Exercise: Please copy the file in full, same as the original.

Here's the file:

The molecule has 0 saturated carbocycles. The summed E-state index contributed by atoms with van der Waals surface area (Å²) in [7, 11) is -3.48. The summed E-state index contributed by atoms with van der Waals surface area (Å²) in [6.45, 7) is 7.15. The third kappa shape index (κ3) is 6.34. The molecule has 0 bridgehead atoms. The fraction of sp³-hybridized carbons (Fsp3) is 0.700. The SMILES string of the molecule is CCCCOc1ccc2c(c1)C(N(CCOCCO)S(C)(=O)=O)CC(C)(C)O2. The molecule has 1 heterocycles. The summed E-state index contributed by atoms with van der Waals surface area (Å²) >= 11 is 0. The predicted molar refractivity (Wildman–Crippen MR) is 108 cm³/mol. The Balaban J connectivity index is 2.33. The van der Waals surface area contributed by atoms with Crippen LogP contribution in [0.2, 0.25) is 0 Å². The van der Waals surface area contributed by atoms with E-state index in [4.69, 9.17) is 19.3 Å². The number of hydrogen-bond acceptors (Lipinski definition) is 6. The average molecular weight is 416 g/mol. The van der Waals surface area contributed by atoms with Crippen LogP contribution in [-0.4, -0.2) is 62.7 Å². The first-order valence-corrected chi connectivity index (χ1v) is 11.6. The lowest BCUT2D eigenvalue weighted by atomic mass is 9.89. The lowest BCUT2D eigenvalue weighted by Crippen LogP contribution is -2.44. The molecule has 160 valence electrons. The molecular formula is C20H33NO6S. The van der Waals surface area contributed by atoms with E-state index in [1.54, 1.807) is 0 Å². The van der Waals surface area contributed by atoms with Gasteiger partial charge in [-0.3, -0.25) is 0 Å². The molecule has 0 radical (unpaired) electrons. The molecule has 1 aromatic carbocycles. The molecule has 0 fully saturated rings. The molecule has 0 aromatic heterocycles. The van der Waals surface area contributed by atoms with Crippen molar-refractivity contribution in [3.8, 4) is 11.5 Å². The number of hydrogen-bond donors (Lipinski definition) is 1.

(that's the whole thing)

The molecule has 0 saturated carbocycles. The summed E-state index contributed by atoms with van der Waals surface area (Å²) in [7, 11) is -3.48. The summed E-state index contributed by atoms with van der Waals surface area (Å²) in [6.45, 7) is 7.15. The third kappa shape index (κ3) is 6.34. The molecule has 0 bridgehead atoms. The fraction of sp³-hybridized carbons (Fsp3) is 0.700. The SMILES string of the molecule is CCCCOc1ccc2c(c1)C(N(CCOCCO)S(C)(=O)=O)CC(C)(C)O2. The molecule has 1 heterocycles. The summed E-state index contributed by atoms with van der Waals surface area (Å²) >= 11 is 0. The predicted molar refractivity (Wildman–Crippen MR) is 108 cm³/mol. The Balaban J connectivity index is 2.33. The van der Waals surface area contributed by atoms with Crippen LogP contribution in [0.2, 0.25) is 0 Å². The van der Waals surface area contributed by atoms with E-state index in [4.69, 9.17) is 19.3 Å². The number of hydrogen-bond acceptors (Lipinski definition) is 6. The average molecular weight is 416 g/mol. The van der Waals surface area contributed by atoms with Crippen LogP contribution in [-0.4, -0.2) is 62.7 Å². The first-order valence-corrected chi connectivity index (χ1v) is 11.6. The lowest BCUT2D eigenvalue weighted by atomic mass is 9.89. The lowest BCUT2D eigenvalue weighted by Crippen LogP contribution is -2.44. The molecule has 160 valence electrons. The molecular formula is C20H33NO6S. The van der Waals surface area contributed by atoms with E-state index in [1.54, 1.807) is 0 Å². The van der Waals surface area contributed by atoms with Gasteiger partial charge in [-0.3, -0.25) is 0 Å². The molecule has 0 radical (unpaired) electrons. The molecule has 1 aromatic carbocycles. The molecule has 0 fully saturated rings. The molecule has 0 aromatic heterocycles. The van der Waals surface area contributed by atoms with Crippen molar-refractivity contribution in [3.8, 4) is 11.5 Å². The number of hydrogen-bond donors (Lipinski definition) is 1.